Tuesday, January 10, 2023

All the historical novel titles you could ever need


Very recently, I've been noticing a trend in historical fiction titles. Have you seen this too?  One might say that they're... all over the place.

All the Pretty Places; All the Lost Places; All the Broken Places
Unlike a previous trend we've seen (The X's Wife, The X's Daughter), you often can't tell from the titles what or who the books are going to be about.

All our Shimmering Skies; All the Children Are Home; All the Lights Above UsMany titles seem symbolic of an overarching theme from the books. They provide a sense that the novels are going to be on the literary side, or that they have a purpose and meaning that go beyond entertainment.


All the Lights We Cannot See by Anthony Doerr

My guess is that the historical novel above, Anthony Doerr's All the Light We Cannot See, was the book that started this all off.  It had a rare combination of literary and commercial success: it won the Pulitzer Prize and the Carnegie Medal and was a Goodreads Choice Award winner (2014). You don't see that a lot.

All That Is Hidden; All the Blood We Share; All the Queen's Spies
The cover art can help provide more context, as well as the likely subgenre.  And sometimes there's a noun or two in the title that's helpful for potential readers, too.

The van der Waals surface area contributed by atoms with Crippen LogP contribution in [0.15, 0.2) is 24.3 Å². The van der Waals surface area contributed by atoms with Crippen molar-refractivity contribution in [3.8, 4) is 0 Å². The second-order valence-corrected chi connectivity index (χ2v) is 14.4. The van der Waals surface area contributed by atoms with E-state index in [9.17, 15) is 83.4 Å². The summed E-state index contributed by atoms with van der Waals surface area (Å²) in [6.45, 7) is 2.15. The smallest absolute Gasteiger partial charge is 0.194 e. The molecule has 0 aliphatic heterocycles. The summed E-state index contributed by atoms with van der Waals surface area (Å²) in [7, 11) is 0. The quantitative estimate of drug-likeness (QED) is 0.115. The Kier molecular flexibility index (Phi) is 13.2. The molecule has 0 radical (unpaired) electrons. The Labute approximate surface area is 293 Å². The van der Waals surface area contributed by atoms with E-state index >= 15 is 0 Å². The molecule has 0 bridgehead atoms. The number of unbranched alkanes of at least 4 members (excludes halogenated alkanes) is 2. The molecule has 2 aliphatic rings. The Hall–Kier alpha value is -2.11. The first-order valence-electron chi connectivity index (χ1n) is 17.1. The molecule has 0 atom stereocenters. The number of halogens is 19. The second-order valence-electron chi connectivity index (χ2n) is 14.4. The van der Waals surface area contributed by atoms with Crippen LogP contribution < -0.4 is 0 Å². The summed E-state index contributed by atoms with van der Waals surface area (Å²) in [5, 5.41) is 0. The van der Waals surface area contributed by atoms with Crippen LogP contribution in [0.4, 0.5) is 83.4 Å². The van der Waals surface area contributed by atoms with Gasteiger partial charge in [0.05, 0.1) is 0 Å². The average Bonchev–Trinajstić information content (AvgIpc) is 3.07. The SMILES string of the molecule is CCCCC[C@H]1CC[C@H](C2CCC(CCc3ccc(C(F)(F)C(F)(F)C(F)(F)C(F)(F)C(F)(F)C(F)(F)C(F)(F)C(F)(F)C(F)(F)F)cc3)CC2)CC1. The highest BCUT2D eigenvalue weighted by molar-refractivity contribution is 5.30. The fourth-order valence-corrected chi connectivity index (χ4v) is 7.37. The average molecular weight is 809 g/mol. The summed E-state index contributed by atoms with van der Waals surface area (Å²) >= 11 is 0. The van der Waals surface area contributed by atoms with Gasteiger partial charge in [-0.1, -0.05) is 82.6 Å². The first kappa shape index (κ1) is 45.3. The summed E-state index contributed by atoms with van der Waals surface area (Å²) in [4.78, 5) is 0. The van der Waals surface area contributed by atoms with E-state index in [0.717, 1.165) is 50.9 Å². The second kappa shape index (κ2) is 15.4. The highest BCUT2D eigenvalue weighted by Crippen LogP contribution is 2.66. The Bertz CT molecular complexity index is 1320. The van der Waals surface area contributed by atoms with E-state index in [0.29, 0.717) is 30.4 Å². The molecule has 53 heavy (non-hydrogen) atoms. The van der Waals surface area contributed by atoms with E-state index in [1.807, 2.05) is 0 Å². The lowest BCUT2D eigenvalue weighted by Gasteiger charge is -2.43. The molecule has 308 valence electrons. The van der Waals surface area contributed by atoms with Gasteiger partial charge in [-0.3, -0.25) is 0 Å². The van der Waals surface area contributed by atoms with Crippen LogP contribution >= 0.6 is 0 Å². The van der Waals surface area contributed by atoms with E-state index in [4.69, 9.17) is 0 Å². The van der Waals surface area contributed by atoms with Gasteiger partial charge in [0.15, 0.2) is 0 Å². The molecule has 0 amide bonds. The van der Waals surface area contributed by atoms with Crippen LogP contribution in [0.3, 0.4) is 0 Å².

All the Ways We Said Goodbye; All We Left Behind; All the White SpacesAre you getting an idea now about the number of these books out there?  Nearly all the books in this post have publication dates between 2021 and 2023.

All of You Every Single One; All the Seas of the World; All the Quiet PlacesThese titles do create a sense of mystery about what's inside.  (And here we have one more "places" title, to join the first three at the top of this post.)

All the Courage We Have Found; All the Little Hopes; All the Flowers of Paris
What do you think about this title trend?  Does it make you curious about the story?  The following two don't fit the exact pattern shown above, but they are close cousins.

Before All the World; The World and All It HoldsAnd just to provide a bit more information about all these books, I'll list them all separately, below, along with the historical setting. The links go to Goodreads.

All the Pretty Places, Joy Callaway (Gilded Age New York)
All the Lost Places, Amanda Dykes (19th & 20th century Venice)
All the Broken Places, John Boyne (multi-period, present-day and WWII)
All Our Shimmering Skies, Trent Dalton (WWII Australia)
All the Children Are Home, Patry Francis (1950s-60s Massachusetts)
All the Lights Above Us, M. B. Henry (occupied France)
All the Light We Cannot See, Anthony Doerr (WWII France)
All That Is Hidden, Rhys Bowen and Clare Broyles (1907 NYC)
All the Blood We Share, Camilla Bruce (1870s Kansas)
All the Queen's Spies, Oliver Clements (Elizabethan England)
All the Ways We Said Goodbye, Beatriz Williams, Lauren Willig, Karen White (France, multi-period)
All We Left Behind, Danielle R. Graham (WWII Canada)
All the White Spaces, Ally Wilkes (post-WWI Antarctica)
All of You Every Single One, Beatrice Hitchman (20th-century Vienna)
All the Seas of the World, Guy Gavriel Kay (an alternate Renaissance era)
All the Quiet Places, Brian Thomas Isaac (1950s British Columbia)
All the Courage We Have Found, Carly Schabowski (1940s France)
All the Little Hopes, Leah Weiss (WWII North Carolina)